Pie Fingers – The story of a Gretsch Electromatic G5120

A friend of mine at the school where I work at allowed me to take a look at his Gretsch G5120, which had exhibited a few “issues.”

A cursory first check proved that the guitar sounded rather lifeless.  Although all the electrics were sound, it just seemed to lack any “edge” to the sound.

The first thing that was noticable was that the strings were rusted  – some of us actually produce acids in our sweat that if they aren’t wiped off the strings after playing quite literally eat away at the strings leading to breakages and loss of tone as the rust accumulates in the windings of the thicker strings.



A closer look soon revealed that the frets still had some lacquer on their surface and the most commonly used positions had significant quantities of finger grease and skin cells embedded into the surface.




A quick dousing with Guitar Honey soaked in to the rather dry fretboard, and after an “exfoliating treatment with #000 wire wool the fretboard starts to show grain again, and feels slick and smooth.





The first wipe with a cloth revealed just how dirty the neck was!






All clean and the neck and frets polished…..







The body is a different story.  The rosewood bridge is dry and brittle, it even still has some shipping foam underneath it – possibly another cause of the lifeless tone.





Quite amazingly the body is simply covered in accumulated debris and the lacquer and pickups are coated in a fine layer of grease – obviously he’d been eating pork pies whilst he was playing!





Pickup height was another issue in the catalogue of factors contributing to the dullness, and a lack of balance between the pickups.






A quick wipe down with some “Smudge Off”, and things are starting to look healthier.

Following the Smudge off I applied a coat of “No 1 Carnauba Wax”  to protect the finish.





The Bridge is the next target  – “Smudge Off” removed all the dead skin and grease, “Guitar Honey” for the bridge base.






Checkout that bad boy now it’s all clean and healthy….

… a little vaseline on the bridge posts and some 3 in 1 oil on the saddle screws – should protect them from the worst of the acid sweat….




Restringing a Bigsby is always fun – but I find a little bend in the string just behind the ball end makes all the difference…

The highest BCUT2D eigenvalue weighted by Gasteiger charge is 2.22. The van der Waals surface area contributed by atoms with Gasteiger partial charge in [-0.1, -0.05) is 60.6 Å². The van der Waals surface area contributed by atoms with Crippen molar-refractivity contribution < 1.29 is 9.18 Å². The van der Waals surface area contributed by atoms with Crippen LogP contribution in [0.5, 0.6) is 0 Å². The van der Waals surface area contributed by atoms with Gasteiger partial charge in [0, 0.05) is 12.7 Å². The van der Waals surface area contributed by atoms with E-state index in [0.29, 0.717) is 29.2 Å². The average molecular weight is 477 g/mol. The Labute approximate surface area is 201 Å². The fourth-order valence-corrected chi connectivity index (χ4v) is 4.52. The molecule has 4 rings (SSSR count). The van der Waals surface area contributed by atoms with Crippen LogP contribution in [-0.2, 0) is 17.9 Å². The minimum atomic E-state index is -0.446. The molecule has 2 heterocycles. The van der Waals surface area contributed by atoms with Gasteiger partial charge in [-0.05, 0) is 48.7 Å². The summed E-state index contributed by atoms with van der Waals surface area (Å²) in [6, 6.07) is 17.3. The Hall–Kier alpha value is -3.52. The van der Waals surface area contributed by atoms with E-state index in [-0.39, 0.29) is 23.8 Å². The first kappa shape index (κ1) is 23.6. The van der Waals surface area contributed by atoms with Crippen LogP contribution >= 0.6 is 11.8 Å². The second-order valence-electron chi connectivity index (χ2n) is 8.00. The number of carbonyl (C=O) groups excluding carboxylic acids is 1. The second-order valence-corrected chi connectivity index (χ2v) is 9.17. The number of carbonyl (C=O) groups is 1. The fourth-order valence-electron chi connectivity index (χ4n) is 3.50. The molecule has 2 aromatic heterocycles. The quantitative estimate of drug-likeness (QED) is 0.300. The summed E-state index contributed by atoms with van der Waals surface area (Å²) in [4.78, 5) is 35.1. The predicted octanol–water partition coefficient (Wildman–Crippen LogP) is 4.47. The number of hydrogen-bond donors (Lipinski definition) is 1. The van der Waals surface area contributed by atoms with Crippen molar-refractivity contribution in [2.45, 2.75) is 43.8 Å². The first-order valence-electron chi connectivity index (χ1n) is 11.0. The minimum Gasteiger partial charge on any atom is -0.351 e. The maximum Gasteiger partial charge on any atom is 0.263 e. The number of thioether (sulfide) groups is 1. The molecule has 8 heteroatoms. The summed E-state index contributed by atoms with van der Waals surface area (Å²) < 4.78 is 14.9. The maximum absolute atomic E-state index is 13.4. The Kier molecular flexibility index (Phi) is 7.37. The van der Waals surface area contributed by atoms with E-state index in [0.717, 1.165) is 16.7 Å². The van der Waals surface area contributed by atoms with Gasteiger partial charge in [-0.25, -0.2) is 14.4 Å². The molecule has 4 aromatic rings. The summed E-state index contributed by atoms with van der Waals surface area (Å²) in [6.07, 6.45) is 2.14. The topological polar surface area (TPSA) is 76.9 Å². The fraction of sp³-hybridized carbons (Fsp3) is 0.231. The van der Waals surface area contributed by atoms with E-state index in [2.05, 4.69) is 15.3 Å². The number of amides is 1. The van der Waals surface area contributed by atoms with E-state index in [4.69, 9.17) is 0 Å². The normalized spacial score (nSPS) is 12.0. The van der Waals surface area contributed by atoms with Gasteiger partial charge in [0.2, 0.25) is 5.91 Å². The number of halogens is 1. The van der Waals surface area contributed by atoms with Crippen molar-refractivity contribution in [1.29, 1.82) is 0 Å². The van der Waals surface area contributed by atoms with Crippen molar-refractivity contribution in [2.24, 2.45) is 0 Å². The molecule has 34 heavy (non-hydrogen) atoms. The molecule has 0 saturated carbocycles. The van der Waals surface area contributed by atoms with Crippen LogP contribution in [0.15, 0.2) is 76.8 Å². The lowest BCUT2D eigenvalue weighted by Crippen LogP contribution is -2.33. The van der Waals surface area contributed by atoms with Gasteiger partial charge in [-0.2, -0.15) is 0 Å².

I’m a bit picky about how I restring the guitars – I tend to favour ….

Thread the string through, and about 1.5″ beyond the machine head – bend the string back on itself.

Then tighten the string, using the kink to bind against the post of the tuner.

One turn over the top, and then the rest under the protruding end – there should be enough string for about 2-3 turns – NO OVERLAP, and always working DOWN the post towards the headstock – this ensures a good “break angle” of the string over the nut.

 In order to adjust pickup height I had to borrow a spacer from the neck pickup and add it to the bridge.  I also had to remove the funnel screws from the bridge in order to get it high enough.

Great result the sound is instantly LOUDER and twangier – the tone control now seems to have something to work on!



After this it was the usual regime of tune – retune – tune again – all whilst the Bigsby settled in.

Adjust the Bridge height for minimum action and minimum buzz.

Then adjustment of the intonation – started with the foot of the bridge near the cross of the “f holes” – then microadjustment with the bridge screws and a tuner to ensure that the guitar plays in tune all the way up the neck.

Tune – retune – retune again.

Final wipe down.

Great job.








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One Response to “Pie Fingers – The story of a Gretsch Electromatic G5120”

  1. Will says:

    This is great, Phil!

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